Rochester police officer sued for excessive force
A federal civil rights lawsuit against a Rochester Police Department officer alleges the officer severely beat an intoxicated man in a Rochester bar parking lot in 2016. The officer denied the claims in a court filing.
MINNEAPOLIS — A Rochester police officer is facing a federal lawsuit in the District of Minnesota for allegedly violating the civil rights of a Rochester man he arrested in 2016.
Rochester police officer Craig Sammon is alleged to have struck Todd A. McIntyre with a flashlight or a baton between 85 to 90 times in the head following a disorderly call May 28, 2016, at Legends Bar & Grill.
McIntyre has suffered from pain related to the beating and continues to have nightmares about the incident, according to the lawsuit. He is seeking a $75,000 judgment against Sammons.
McIntyre became loud after consuming alcohol at Legends in May 2016 and was escorted out by Legend's employees where Sammon then arrested McIntyre for disorderly conduct.
McIntyre contends in a May 2022 filing in federal court that no resistance was given before Sammon slammed a handcuffed McIntyre to the ground, sat on his back and beat him on the back and sides of his head dozens of times with a flashlight or a baton. McIntyre's lawsuit also states that Sammon grabbed McIntyre by the head and slammed his face into a parking lot surface multiple times.
"Sammon's actions, as described, were not objectively reasonable and constituted the use of excessive force," reads part of complaint filed by McIntyre.
Sammon denies the allegations and stated video camera footage at the time shows McIntyre resisting arrest, according to Sammon's response filing. Sammon also states that McIntyre spit on Sammon.
"Once the discovery phase of this lawsuit is complete, we plan to file a Motion for Summary Judgment which we believe will be granted and will result in a dismissal of this case," Jason M. Hiveley, Sammon's lawyer, wrote in an email to the Post Bulletin.
In a separate incident, Sammon was disciplined by RPD for a 2021 incident where he used excessive force against a veteran suffering from severe PTSD at the Mayo Clinic Hospital-Saint Marys. Sammons is still employed with the RPD.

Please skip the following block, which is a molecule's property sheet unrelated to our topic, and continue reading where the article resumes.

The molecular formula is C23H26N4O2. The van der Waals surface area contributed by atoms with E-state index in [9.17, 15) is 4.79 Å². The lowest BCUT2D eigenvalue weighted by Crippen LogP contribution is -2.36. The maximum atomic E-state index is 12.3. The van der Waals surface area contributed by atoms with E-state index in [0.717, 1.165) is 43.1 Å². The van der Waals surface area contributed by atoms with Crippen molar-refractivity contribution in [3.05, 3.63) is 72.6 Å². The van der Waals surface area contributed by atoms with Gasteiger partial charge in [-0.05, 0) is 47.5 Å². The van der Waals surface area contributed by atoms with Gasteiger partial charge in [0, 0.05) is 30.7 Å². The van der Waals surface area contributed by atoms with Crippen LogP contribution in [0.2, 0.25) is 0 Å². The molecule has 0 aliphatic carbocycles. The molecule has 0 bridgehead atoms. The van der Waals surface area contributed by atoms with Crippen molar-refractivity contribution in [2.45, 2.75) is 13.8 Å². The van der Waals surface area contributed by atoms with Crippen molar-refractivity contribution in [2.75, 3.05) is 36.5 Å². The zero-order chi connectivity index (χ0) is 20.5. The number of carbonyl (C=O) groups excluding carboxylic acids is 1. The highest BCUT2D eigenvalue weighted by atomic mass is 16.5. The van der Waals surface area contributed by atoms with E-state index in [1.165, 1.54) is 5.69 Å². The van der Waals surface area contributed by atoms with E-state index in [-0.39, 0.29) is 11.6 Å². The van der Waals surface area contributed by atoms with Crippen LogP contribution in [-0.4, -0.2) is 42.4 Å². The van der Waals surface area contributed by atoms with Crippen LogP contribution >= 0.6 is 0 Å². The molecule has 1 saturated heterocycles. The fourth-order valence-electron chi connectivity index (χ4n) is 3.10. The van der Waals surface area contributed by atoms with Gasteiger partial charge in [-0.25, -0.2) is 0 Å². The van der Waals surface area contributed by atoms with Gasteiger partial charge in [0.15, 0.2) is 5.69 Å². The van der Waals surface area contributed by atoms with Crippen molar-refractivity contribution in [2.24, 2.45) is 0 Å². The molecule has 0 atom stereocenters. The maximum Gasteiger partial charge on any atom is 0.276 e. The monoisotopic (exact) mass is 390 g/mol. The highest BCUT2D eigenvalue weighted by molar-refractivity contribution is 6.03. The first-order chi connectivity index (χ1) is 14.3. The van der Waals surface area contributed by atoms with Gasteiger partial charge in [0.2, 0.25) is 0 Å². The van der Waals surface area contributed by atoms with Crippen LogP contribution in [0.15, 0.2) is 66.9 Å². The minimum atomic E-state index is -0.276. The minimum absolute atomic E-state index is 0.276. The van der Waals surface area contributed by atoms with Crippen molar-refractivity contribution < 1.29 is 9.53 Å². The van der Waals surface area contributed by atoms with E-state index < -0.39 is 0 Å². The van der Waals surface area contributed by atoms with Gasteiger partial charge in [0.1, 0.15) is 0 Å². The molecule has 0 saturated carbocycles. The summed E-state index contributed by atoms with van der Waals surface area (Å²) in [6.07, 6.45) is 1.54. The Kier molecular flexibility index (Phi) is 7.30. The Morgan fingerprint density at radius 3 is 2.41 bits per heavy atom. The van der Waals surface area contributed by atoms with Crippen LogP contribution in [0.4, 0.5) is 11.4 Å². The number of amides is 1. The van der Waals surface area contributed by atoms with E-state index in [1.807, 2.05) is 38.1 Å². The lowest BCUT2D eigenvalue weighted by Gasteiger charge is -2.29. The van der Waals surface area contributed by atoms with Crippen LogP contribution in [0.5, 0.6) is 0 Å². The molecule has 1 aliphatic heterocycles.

McIntyre lawsuit claims he suffered a brain injury and a broken nose from the incident and he was transported to Mayo Clinic Hospital-Saint Marys for these injuries. McIntyre was released the next day from the hospital.
Sammon is also accused of intimidating McIntyre and his wife on two separate occasion, according to the lawsuit.
"They feared for their lives, thinking that Sammon would return again without warning to harm them. He obviously realized the force he had used was objectively unreasonable and was using intimidation to scare and frighten the McIntyres to silence them, to deter them from doing anything about the incident," reads part of McIntyre's court filing.
Sammon denied these allegations in his court filing.
McIntyre's wife, Stacey McIntyre, made a formal complaint with RPD about Sammons excessive use of force but was told by a department lawyer that Sammon's conduct was proper and reasonable, according to the lawsuit.
"When advised there was a female eyewitness to the beating, a City of Rochester official stated 'we will bury (her),'" reads part of the lawsuit.
A pretrial hearing was held in September 2022 and a jury trial date has been preemptively scheduled for Jan. 2, 2024.
A request to RPD for more information about Sammon's time with the department and a request for comment about the case has not been fulfilled yet.
McIntyre's lawyer did not immediately respond to a request for comment about the case.